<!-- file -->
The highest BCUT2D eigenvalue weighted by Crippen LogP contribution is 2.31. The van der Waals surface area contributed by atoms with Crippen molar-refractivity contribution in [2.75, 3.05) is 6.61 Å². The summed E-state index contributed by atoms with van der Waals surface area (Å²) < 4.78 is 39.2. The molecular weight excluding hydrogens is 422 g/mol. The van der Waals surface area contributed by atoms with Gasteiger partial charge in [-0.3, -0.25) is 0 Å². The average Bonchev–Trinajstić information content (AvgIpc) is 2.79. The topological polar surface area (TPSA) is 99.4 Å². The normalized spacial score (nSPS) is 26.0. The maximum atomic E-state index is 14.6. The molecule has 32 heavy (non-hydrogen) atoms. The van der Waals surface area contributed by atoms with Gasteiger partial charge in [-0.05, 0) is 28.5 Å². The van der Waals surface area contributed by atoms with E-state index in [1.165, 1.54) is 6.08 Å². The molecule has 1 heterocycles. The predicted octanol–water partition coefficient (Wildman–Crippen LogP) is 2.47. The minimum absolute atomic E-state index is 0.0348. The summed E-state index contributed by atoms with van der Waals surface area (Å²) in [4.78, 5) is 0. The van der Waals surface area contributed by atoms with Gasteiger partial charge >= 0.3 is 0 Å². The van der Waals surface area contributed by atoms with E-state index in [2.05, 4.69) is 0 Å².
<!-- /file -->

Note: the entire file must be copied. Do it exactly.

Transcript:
The highest BCUT2D eigenvalue weighted by Crippen LogP contribution is 2.31. The van der Waals surface area contributed by atoms with Crippen molar-refractivity contribution in [2.75, 3.05) is 6.61 Å². The summed E-state index contributed by atoms with van der Waals surface area (Å²) < 4.78 is 39.2. The molecular weight excluding hydrogens is 422 g/mol. The van der Waals surface area contributed by atoms with Gasteiger partial charge in [-0.3, -0.25) is 0 Å². The average Bonchev–Trinajstić information content (AvgIpc) is 2.79. The topological polar surface area (TPSA) is 99.4 Å². The normalized spacial score (nSPS) is 26.0. The maximum atomic E-state index is 14.6. The molecule has 32 heavy (non-hydrogen) atoms. The van der Waals surface area contributed by atoms with Gasteiger partial charge in [-0.05, 0) is 28.5 Å². The van der Waals surface area contributed by atoms with E-state index in [1.165, 1.54) is 6.08 Å². The molecule has 1 heterocycles. The predicted octanol–water partition coefficient (Wildman–Crippen LogP) is 2.47. The minimum absolute atomic E-state index is 0.0348. The summed E-state index contributed by atoms with van der Waals surface area (Å²) in [4.78, 5) is 0. The van der Waals surface area contributed by atoms with Gasteiger partial charge >= 0.3 is 0 Å². The van der Waals surface area contributed by atoms with E-state index in [2.05, 4.69) is 0 Å².